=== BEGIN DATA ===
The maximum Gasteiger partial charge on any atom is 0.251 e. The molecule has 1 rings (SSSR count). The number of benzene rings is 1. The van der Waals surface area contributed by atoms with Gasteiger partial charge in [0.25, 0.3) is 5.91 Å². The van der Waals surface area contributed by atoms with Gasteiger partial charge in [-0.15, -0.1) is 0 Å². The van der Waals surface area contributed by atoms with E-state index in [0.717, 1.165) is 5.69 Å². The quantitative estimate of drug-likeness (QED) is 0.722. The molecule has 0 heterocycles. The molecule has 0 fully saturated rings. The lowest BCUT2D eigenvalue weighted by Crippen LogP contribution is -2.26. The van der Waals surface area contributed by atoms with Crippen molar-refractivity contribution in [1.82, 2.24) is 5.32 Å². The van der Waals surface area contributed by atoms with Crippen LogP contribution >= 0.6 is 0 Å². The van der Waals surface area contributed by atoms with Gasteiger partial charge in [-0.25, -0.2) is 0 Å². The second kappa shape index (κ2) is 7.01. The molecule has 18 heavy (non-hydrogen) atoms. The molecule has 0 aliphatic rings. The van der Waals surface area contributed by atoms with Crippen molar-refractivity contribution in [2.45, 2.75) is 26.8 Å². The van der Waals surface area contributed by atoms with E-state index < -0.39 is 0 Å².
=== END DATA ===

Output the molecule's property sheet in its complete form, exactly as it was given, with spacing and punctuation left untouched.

The maximum Gasteiger partial charge on any atom is 0.251 e. The molecule has 1 rings (SSSR count). The number of benzene rings is 1. The van der Waals surface area contributed by atoms with Gasteiger partial charge in [0.25, 0.3) is 5.91 Å². The van der Waals surface area contributed by atoms with Gasteiger partial charge in [-0.15, -0.1) is 0 Å². The van der Waals surface area contributed by atoms with E-state index in [0.717, 1.165) is 5.69 Å². The quantitative estimate of drug-likeness (QED) is 0.722. The molecule has 0 heterocycles. The molecule has 0 fully saturated rings. The lowest BCUT2D eigenvalue weighted by Crippen LogP contribution is -2.26. The van der Waals surface area contributed by atoms with Crippen molar-refractivity contribution in [1.82, 2.24) is 5.32 Å². The van der Waals surface area contributed by atoms with Crippen LogP contribution >= 0.6 is 0 Å². The van der Waals surface area contributed by atoms with Gasteiger partial charge in [-0.25, -0.2) is 0 Å². The second kappa shape index (κ2) is 7.01. The molecule has 18 heavy (non-hydrogen) atoms. The molecule has 0 aliphatic rings. The van der Waals surface area contributed by atoms with Crippen molar-refractivity contribution in [2.45, 2.75) is 26.8 Å². The van der Waals surface area contributed by atoms with E-state index < -0.39 is 0 Å².